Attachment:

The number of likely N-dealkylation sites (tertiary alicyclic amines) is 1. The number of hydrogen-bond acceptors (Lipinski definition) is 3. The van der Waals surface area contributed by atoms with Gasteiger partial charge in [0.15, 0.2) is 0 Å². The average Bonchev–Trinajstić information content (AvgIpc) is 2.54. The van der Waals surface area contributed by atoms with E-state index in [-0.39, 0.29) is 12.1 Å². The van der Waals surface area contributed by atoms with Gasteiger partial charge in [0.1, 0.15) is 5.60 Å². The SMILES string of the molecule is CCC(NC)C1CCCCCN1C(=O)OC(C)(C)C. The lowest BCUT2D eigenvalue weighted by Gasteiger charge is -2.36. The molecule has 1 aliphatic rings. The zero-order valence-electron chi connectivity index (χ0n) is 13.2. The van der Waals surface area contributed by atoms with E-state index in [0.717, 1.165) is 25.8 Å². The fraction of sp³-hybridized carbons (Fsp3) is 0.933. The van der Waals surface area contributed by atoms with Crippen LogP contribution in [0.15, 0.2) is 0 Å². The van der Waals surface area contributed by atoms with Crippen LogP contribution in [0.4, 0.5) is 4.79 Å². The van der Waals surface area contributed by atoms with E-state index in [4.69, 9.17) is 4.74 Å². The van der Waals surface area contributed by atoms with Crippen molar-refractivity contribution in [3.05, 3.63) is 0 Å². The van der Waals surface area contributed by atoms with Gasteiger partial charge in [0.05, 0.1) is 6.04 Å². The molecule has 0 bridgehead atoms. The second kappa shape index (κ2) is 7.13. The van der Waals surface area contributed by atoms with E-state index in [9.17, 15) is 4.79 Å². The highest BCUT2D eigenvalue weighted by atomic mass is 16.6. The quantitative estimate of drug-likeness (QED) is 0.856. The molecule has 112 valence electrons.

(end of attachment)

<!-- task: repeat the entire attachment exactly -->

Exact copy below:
The number of likely N-dealkylation sites (tertiary alicyclic amines) is 1. The number of hydrogen-bond acceptors (Lipinski definition) is 3. The van der Waals surface area contributed by atoms with Gasteiger partial charge in [0.15, 0.2) is 0 Å². The average Bonchev–Trinajstić information content (AvgIpc) is 2.54. The van der Waals surface area contributed by atoms with E-state index in [-0.39, 0.29) is 12.1 Å². The van der Waals surface area contributed by atoms with Gasteiger partial charge in [0.1, 0.15) is 5.60 Å². The SMILES string of the molecule is CCC(NC)C1CCCCCN1C(=O)OC(C)(C)C. The lowest BCUT2D eigenvalue weighted by Gasteiger charge is -2.36. The molecule has 1 aliphatic rings. The zero-order valence-electron chi connectivity index (χ0n) is 13.2. The van der Waals surface area contributed by atoms with E-state index in [0.717, 1.165) is 25.8 Å². The fraction of sp³-hybridized carbons (Fsp3) is 0.933. The van der Waals surface area contributed by atoms with Crippen LogP contribution in [0.15, 0.2) is 0 Å². The van der Waals surface area contributed by atoms with Crippen LogP contribution in [0.4, 0.5) is 4.79 Å². The van der Waals surface area contributed by atoms with E-state index in [4.69, 9.17) is 4.74 Å². The van der Waals surface area contributed by atoms with Crippen molar-refractivity contribution in [3.05, 3.63) is 0 Å². The van der Waals surface area contributed by atoms with Gasteiger partial charge in [0.05, 0.1) is 6.04 Å². The molecule has 0 bridgehead atoms. The second kappa shape index (κ2) is 7.13. The van der Waals surface area contributed by atoms with E-state index in [9.17, 15) is 4.79 Å². The highest BCUT2D eigenvalue weighted by atomic mass is 16.6. The quantitative estimate of drug-likeness (QED) is 0.856. The molecule has 112 valence electrons.